Google takes China-buffed halo to Oz
Oh yeah, who's bad?
Not content with taking on China, Google were today squaring up for another fight over internet censorship, this time with the Australian government.
Google, in a submission to the Australian government, said it was worried that: "the scope of content to be filtered is too wide".
The Australian proposals went "well beyond" filters being considered in countries such as Britain, Canada, Denmark, Finland and Sweden, which are focused only on blocking material related to child sex abuse.
Worse, by damaging Australia's reputation, over-broad regulation could "confer legitimacy upon filtering by other governments". This is believed to be a reference to the activities of the Chinese government, which fell out of love with Google today.
A spokesman reinforced this, adding: "The governments of many other countries may justify, by reference to Australia, their use of filtering, their lack of disclosure about what is being filtered, and their political direction of agencies administering filtering."
This has been a bad week for the Australian government’s attempts to position itself as merely delivering a policy that the voters want and is primarily for the protection of children.
The official line is that the administration wishes to block access to sites that feature material such as rape, drug use and bestiality in addition to those that feature child sex abuse. A spokeswoman for Communications Minister Stephen Conroy has also let it be known that the Australian Communications and Media Authority (ACMA) will be blocking material that would be "refused classification" (RC) in other media. She told AFP: "The government does not support RC content being available on the Internet."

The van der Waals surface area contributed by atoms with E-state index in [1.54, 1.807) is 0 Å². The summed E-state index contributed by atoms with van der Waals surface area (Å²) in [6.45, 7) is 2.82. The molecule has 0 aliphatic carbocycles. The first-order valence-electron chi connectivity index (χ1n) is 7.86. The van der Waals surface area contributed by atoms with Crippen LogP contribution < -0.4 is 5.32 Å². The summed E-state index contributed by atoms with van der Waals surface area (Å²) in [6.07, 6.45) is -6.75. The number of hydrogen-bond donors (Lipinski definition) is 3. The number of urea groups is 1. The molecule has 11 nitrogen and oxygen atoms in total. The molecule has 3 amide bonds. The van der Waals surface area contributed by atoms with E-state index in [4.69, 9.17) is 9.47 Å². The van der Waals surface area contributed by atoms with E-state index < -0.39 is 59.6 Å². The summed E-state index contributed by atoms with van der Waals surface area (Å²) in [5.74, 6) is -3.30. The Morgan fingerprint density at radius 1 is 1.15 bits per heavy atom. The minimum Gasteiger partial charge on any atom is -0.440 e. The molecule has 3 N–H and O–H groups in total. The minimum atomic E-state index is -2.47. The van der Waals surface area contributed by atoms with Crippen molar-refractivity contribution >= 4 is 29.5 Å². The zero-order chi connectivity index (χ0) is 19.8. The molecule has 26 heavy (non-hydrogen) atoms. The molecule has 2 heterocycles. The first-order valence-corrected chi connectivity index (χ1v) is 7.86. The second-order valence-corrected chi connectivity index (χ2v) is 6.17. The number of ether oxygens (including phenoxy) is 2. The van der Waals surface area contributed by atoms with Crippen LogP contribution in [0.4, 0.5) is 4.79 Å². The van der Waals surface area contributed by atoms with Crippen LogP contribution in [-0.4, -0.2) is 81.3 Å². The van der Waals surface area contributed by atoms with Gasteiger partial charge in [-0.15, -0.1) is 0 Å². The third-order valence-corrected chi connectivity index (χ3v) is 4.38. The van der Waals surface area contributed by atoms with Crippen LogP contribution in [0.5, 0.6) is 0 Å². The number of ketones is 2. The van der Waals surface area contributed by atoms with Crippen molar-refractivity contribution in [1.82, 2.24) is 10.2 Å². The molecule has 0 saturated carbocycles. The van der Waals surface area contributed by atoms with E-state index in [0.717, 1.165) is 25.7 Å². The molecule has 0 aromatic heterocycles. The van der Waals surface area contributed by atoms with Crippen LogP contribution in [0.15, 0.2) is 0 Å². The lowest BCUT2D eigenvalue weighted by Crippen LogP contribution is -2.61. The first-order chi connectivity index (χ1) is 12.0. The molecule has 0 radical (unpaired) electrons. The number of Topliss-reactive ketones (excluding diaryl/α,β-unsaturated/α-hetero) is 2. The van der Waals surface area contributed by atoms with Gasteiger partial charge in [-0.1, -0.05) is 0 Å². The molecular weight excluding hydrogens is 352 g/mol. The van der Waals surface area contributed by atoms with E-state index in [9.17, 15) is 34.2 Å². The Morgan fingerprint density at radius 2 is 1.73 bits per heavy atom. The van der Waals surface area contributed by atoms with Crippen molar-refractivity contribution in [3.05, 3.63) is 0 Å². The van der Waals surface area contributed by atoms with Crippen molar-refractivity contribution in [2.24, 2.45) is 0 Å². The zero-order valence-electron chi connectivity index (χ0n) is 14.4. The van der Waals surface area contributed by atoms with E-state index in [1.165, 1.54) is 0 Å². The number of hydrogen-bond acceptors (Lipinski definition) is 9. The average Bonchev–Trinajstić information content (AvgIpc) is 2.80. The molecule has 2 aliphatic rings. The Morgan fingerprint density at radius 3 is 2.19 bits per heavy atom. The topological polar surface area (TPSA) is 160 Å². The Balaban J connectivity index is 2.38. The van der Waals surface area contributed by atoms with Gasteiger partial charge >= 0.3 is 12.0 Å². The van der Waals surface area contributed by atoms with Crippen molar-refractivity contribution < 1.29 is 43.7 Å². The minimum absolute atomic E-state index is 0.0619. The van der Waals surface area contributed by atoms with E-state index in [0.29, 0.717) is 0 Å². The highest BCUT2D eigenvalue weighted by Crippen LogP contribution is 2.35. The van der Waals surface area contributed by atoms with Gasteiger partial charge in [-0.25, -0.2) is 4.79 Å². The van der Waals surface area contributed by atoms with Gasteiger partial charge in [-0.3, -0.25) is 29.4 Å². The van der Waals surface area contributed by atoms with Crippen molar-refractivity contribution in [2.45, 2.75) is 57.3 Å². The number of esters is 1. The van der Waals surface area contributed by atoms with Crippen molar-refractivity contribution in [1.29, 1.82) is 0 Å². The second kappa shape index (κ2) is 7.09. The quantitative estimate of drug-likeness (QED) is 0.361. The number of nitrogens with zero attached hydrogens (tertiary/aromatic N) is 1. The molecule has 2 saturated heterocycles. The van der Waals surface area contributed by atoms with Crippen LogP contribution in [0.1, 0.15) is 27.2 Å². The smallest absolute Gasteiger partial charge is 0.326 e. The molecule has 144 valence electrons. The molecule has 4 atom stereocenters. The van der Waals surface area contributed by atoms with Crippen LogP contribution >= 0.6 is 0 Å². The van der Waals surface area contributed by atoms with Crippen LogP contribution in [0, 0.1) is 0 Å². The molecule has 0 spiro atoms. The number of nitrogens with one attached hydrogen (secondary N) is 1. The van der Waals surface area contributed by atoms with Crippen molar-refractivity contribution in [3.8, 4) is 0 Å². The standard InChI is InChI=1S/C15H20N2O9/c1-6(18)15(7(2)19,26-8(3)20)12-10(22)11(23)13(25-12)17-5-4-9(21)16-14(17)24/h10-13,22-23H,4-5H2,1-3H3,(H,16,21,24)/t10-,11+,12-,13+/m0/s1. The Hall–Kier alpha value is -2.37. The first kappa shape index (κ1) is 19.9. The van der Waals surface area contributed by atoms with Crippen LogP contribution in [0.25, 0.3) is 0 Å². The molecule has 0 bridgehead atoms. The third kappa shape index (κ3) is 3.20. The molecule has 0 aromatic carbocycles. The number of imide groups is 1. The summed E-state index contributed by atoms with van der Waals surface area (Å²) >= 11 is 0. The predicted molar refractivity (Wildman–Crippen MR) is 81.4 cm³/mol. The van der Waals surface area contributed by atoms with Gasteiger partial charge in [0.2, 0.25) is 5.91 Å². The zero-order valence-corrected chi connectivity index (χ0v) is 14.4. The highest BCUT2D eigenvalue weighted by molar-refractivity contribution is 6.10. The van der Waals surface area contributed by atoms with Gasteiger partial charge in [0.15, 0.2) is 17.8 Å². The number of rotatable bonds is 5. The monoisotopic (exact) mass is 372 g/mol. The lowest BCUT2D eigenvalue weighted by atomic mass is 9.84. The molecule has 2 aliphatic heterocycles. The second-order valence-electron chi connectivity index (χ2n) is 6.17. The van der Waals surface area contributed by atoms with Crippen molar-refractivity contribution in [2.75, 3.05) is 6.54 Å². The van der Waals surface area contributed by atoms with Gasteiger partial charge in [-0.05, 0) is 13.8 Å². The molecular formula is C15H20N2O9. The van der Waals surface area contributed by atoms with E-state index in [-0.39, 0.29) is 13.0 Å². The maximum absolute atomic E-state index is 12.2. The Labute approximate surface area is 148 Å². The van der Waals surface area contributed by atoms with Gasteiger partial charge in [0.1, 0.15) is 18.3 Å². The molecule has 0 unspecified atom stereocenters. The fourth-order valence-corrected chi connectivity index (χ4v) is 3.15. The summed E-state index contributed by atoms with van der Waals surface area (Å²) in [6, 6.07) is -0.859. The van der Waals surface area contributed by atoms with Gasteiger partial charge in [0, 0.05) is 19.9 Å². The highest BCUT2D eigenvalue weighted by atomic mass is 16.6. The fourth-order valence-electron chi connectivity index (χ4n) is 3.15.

This appears to be based on the principle that the same standards of censorship should be applied evenly across different media, including films, books and DVDs - although the legal model in other countries such as the UK has tended towards setting up different censorship regimes for each medium.
Such an extension would broaden the scope of the filter even further, leading potentially to blocks on material that is seen to advocate criminal acts, or to be useful to others intending to commit such acts.
Despite criticisms of its blocking policy and claims by critics that fewer than half of the sites on the current list relate to child abuse, the ACMA has consistently refused to publish the list. This contrasts with active debate going on in other jurisdictions as to the best way to audit block lists and to provide the public with confidence that the government is not quietly expanding the scope of what is blocked.
In further bad news for the government, Yahoo! Australia added its voice in support of Google’s contention that the filter was too broad and warned that it could block content "with a strong social, political and/or educational value" on topics such as euthanasia, graffiti, terrorism, abortion and homosexuality.
Last week, it was the turn of French organisation Reporters Without Borders (RSF) to put the boot in, as it listed Australia, along with South Korea, Turkey and Russia, as countries "under surveillance" in its "Internet Enemies" report.
According to RSF, Australia is not yet in the same league as Iran or North Korea when it comes to censorship. Nonetheless, their mandatory filtering proposals have raised concerns. ®